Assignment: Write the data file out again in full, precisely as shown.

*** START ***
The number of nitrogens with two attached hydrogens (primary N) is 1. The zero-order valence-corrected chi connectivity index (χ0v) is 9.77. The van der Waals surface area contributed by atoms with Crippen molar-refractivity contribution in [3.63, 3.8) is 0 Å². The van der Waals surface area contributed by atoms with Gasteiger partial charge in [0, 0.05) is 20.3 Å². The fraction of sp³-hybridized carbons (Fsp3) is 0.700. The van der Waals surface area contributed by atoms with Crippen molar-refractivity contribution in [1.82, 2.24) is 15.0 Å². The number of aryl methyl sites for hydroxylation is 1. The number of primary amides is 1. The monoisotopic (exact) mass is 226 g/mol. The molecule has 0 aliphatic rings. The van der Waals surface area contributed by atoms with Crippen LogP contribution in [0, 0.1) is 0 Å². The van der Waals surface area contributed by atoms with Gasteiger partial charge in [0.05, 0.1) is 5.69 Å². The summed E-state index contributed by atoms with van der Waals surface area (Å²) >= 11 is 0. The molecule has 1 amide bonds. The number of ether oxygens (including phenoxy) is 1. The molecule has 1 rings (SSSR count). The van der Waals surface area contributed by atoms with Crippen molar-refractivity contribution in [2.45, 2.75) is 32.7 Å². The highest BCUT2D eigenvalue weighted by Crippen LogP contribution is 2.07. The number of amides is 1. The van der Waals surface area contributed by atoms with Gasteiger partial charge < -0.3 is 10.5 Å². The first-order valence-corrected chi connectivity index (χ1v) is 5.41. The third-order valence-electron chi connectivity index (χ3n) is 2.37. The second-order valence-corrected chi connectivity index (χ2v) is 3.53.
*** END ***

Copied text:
The number of nitrogens with two attached hydrogens (primary N) is 1. The zero-order valence-corrected chi connectivity index (χ0v) is 9.77. The van der Waals surface area contributed by atoms with Crippen molar-refractivity contribution in [3.63, 3.8) is 0 Å². The van der Waals surface area contributed by atoms with Gasteiger partial charge in [0, 0.05) is 20.3 Å². The fraction of sp³-hybridized carbons (Fsp3) is 0.700. The van der Waals surface area contributed by atoms with Crippen molar-refractivity contribution in [1.82, 2.24) is 15.0 Å². The number of aryl methyl sites for hydroxylation is 1. The number of primary amides is 1. The monoisotopic (exact) mass is 226 g/mol. The molecule has 0 aliphatic rings. The van der Waals surface area contributed by atoms with Crippen LogP contribution in [0, 0.1) is 0 Å². The van der Waals surface area contributed by atoms with Gasteiger partial charge in [0.05, 0.1) is 5.69 Å². The summed E-state index contributed by atoms with van der Waals surface area (Å²) >= 11 is 0. The molecule has 1 amide bonds. The number of ether oxygens (including phenoxy) is 1. The molecule has 1 rings (SSSR count). The van der Waals surface area contributed by atoms with Crippen molar-refractivity contribution in [2.45, 2.75) is 32.7 Å². The highest BCUT2D eigenvalue weighted by Crippen LogP contribution is 2.07. The number of amides is 1. The van der Waals surface area contributed by atoms with Gasteiger partial charge < -0.3 is 10.5 Å². The first-order valence-corrected chi connectivity index (χ1v) is 5.41. The third-order valence-electron chi connectivity index (χ3n) is 2.37. The second-order valence-corrected chi connectivity index (χ2v) is 3.53.